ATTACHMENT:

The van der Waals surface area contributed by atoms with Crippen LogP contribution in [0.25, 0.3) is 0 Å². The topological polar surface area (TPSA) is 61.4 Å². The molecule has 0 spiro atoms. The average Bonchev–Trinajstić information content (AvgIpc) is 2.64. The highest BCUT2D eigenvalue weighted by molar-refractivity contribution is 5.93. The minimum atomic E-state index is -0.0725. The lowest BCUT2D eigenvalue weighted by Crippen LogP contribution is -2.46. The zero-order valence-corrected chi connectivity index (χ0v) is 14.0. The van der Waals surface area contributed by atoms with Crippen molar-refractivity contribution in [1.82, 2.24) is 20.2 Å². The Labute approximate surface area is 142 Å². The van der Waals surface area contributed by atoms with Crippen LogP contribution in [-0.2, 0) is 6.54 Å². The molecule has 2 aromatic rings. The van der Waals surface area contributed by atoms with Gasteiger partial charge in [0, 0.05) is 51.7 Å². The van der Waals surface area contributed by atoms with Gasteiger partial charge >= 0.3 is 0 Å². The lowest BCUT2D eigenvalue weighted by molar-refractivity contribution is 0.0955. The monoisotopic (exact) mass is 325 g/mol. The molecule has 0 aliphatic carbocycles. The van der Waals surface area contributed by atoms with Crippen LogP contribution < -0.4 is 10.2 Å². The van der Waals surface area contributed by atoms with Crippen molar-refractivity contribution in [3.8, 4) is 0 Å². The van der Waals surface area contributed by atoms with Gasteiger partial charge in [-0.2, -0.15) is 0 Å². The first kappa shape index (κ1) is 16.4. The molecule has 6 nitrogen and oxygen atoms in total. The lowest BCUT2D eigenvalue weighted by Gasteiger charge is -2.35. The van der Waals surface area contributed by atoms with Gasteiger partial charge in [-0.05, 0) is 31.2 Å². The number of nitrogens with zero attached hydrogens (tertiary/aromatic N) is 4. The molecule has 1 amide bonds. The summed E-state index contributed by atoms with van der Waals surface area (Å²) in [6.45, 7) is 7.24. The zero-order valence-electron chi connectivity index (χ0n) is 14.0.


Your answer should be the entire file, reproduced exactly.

The van der Waals surface area contributed by atoms with Crippen LogP contribution in [0.25, 0.3) is 0 Å². The topological polar surface area (TPSA) is 61.4 Å². The molecule has 0 spiro atoms. The average Bonchev–Trinajstić information content (AvgIpc) is 2.64. The highest BCUT2D eigenvalue weighted by molar-refractivity contribution is 5.93. The minimum atomic E-state index is -0.0725. The lowest BCUT2D eigenvalue weighted by Crippen LogP contribution is -2.46. The zero-order valence-corrected chi connectivity index (χ0v) is 14.0. The van der Waals surface area contributed by atoms with Crippen molar-refractivity contribution in [1.82, 2.24) is 20.2 Å². The Labute approximate surface area is 142 Å². The van der Waals surface area contributed by atoms with Crippen LogP contribution in [-0.2, 0) is 6.54 Å². The molecule has 2 aromatic rings. The van der Waals surface area contributed by atoms with Gasteiger partial charge in [0, 0.05) is 51.7 Å². The van der Waals surface area contributed by atoms with Gasteiger partial charge >= 0.3 is 0 Å². The lowest BCUT2D eigenvalue weighted by molar-refractivity contribution is 0.0955. The monoisotopic (exact) mass is 325 g/mol. The molecule has 0 aliphatic carbocycles. The van der Waals surface area contributed by atoms with Crippen LogP contribution < -0.4 is 10.2 Å². The van der Waals surface area contributed by atoms with Crippen molar-refractivity contribution in [3.8, 4) is 0 Å². The van der Waals surface area contributed by atoms with Gasteiger partial charge in [-0.2, -0.15) is 0 Å². The first kappa shape index (κ1) is 16.4. The molecule has 6 nitrogen and oxygen atoms in total. The lowest BCUT2D eigenvalue weighted by Gasteiger charge is -2.35. The van der Waals surface area contributed by atoms with Gasteiger partial charge in [-0.05, 0) is 31.2 Å². The number of nitrogens with zero attached hydrogens (tertiary/aromatic N) is 4. The molecule has 1 amide bonds. The summed E-state index contributed by atoms with van der Waals surface area (Å²) in [6.45, 7) is 7.24. The zero-order valence-electron chi connectivity index (χ0n) is 14.0.